Why The Government Must Boost, Not Hinder The Rental Market by Anne Ashworth
Over the next few weeks, at parties, or even sometimes at the bus stop (welcome to my life) the most frequent question that I will be hearing is this: “What will house prices do in 2020?” I will have a ready-baked answer: “The forecasts vary from growth of 4% to a decline of 1%; it all depends on Brexit, really.” But I have also made a new year’s resolution to try to move the conversation on to an issue that the property-obsessed should also be talking about - the outlook for rents.
Most of us will acknowledge the truth of the lyrics of the hit song Ain’t Nothin’ Goin’on but the Rent, while knowing little about what’s actually happening to rents, which are rising, as the supply of rental homes declines with consequences for tenants and the economy. The new government has, like its predecessors, pledged to mend housing. But, if part of this strategy is to continue to penalise buy to let landlords through the tax system, which seems to be the case, there must be effective policies to ensure new sources of decent rental homes. This should be a priority for the new government. Not everyone has the means or inclination to leap onto the housing ladder, however many shiny, happy first-time buyer measures ministers can dream up.
Build to rent schemes, US-type purpose-built blocks, backed by the financial institutions that manage our retirement and other savings, could be a big part of the answer. This type of housing is already well-established in European cities, particularly in Austria and Germany and is now spreading to Asia. In China, the number of such developments is growing, with some of the funds coming from investors elsewhere.
However, not many people are yet aware that, as a result of the global shift to build to rent, the future of renting in British cities could be more Friends than Rising Damp (watch it on Amazon Prime, if you’re unfamiliar). If build to rent is properly supported by the government, as much as £75 billion could be invested in this type of housing by 2025. As I will point out to the people who quiz me on the subject of house prices, a chunk of this cash will come from their savings which means they should engage and maybe get better informed about every aspect of renting.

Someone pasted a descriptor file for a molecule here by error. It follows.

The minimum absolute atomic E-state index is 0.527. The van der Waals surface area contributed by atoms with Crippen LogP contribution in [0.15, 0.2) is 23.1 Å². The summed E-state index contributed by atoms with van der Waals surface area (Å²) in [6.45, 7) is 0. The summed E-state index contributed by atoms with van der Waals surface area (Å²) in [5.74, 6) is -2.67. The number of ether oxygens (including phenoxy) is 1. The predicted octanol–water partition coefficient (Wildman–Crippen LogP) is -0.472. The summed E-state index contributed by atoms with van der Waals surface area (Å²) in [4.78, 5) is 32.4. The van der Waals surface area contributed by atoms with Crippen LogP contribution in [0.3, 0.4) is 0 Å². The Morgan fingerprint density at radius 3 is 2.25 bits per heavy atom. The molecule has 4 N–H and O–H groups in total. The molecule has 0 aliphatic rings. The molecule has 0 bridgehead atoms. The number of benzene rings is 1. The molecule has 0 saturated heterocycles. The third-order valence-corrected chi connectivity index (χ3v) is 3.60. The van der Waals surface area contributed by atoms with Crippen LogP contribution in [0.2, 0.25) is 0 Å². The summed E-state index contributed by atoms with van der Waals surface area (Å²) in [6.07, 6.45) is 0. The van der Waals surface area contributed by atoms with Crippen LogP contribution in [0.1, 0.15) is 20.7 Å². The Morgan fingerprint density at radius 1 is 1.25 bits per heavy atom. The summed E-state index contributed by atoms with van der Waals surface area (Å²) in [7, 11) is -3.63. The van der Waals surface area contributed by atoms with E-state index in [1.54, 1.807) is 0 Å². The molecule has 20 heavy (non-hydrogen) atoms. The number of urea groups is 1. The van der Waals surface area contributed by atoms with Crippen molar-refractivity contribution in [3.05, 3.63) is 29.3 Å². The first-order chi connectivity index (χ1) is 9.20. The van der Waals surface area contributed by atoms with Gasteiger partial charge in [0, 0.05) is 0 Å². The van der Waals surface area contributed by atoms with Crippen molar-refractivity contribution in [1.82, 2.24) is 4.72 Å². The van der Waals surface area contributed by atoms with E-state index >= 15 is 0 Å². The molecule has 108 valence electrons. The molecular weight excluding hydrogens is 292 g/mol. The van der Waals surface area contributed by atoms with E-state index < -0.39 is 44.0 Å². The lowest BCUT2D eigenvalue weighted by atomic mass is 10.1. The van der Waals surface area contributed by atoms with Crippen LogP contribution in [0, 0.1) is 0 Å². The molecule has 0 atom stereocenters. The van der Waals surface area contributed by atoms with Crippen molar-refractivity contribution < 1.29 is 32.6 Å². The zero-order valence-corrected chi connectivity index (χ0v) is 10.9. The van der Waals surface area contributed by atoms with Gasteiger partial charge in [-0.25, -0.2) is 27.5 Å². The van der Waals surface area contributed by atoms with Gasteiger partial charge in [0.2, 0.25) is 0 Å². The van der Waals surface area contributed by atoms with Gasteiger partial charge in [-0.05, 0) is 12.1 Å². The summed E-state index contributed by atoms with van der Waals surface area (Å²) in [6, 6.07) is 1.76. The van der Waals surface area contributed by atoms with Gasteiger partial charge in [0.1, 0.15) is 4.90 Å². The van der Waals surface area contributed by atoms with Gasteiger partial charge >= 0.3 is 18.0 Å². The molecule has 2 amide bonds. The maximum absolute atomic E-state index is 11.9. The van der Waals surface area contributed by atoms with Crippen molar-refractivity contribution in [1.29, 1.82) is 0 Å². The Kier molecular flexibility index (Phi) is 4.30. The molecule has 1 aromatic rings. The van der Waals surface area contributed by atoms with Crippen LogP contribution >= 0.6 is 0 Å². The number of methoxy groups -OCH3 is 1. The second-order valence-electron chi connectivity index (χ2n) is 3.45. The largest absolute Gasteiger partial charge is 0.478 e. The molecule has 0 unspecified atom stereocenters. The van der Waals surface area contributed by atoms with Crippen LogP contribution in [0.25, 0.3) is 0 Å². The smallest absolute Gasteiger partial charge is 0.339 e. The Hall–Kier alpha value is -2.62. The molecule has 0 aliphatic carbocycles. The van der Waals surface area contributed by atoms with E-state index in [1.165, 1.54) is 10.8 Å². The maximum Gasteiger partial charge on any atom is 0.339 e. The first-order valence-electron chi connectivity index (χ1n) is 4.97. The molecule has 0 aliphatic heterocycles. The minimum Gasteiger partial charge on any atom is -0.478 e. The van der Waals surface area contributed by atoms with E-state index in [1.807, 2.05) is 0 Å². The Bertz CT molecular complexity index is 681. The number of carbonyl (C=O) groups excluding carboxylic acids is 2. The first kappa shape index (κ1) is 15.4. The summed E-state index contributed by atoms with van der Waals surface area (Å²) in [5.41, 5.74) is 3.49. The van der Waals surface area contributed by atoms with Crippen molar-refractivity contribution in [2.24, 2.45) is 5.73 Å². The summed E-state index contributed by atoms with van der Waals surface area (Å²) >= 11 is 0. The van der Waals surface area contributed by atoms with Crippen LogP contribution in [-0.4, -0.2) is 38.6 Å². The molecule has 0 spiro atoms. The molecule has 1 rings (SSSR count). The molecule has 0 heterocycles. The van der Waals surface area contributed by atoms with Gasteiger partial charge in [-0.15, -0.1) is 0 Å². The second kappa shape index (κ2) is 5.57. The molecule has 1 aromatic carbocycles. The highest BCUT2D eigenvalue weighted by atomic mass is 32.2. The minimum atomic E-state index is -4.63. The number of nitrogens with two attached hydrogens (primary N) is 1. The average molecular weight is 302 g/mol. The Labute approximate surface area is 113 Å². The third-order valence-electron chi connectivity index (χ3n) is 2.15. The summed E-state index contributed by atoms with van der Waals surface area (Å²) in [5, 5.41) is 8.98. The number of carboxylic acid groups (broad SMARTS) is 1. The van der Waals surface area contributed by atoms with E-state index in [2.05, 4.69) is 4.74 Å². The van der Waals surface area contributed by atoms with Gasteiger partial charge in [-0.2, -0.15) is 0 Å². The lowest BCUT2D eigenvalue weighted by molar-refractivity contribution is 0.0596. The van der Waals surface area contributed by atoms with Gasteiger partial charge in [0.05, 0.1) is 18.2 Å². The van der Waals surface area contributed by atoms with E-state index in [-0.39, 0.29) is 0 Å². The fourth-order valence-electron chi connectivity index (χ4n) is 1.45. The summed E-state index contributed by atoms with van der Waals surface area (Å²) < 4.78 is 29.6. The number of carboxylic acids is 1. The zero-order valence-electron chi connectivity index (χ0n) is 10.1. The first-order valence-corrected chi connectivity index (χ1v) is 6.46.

In England, almost a fifth of households - 4.5 million - live in the private rented sector and are remaining there for longer. Despite this, renting is still viewed as a temporary state, a staging post on the way to homeownership, although this step remains unaffordable for many. There is also an assumption that tenants are either singletons or couples without children. In fact, families make up about 22% of the private rented sector’s customer base.
These figures provide compelling evidence as to why renting will be at the centre of the debate in the months ahead. The gloomy forecasts on rising rents - which do not make easy reading for tenants and should make the government uneasy - are another reason why there will be more focus on this market in 2020. RICS, the surveyors body, is predicting an average increase of 2.5 per cent, and 3 per cent in London, as buy to let landlords quit the business.
The rationale behind the landlord tax reform was the wish to give first-time buyers a better chance of snapping up smaller properties. But although a few have seized this opportunity, others are struggling to save up deposits as higher rents eat up more of their salaries. The government appears not to have foreseen this effect which is why ministers should be grateful that build to rent developments have emerged to boost the amount of accommodation on offer. Life in a well-run build to rent block means shared social spaces to create communities and combat loneliness, superfast WiFi to work from home or watch Friends (or even Rising Damp) and, all being well, the presence of a concierge more lively than Mr Treeger, the downbeat building superintendent in Friends.
It would be unfair to accuse all private landlords of caring little for their tenants, thousands are punctilious about repairs, but being American in ethos, the build to rent sector is all about service. Many of the staff in blocks begin their careers in hotels.
Build to rent schemes are also aimed at a generation which uses technology to buy clothes and order food and wants to pick a flat in the same way. Love to Rent was set up to make choosing a place simple and to gather the information to ensure that future developments have the facilities that suit their clientele – which includes many people who prefer renting to any other lifestyle and others happy to be in comfortable surroundings, with hip décor, while they work out ways to keep their hopes of homeownership alive.
The government must devise policies that appeal to both these groups. Boris Johnson may contend that “the instincts to own your house, your own home” must be cherished. But his government should take account of changing attitudes. There is a growing community of successful individuals who do not consider homeownership to be a mark of maturity, a sign of having made it. They consider that renting offers freedom from responsibility for tedious stuff, while providing the opportunity for new friendships. Another benefit is getting to know different neighbourhoods of your city, rather than being stuck in one area. The need to retain these professionals - who are essential to the economy - means that Boris must back the innovation of build to rent. After all, as a leader, proud of his New York roots, he should be a fan.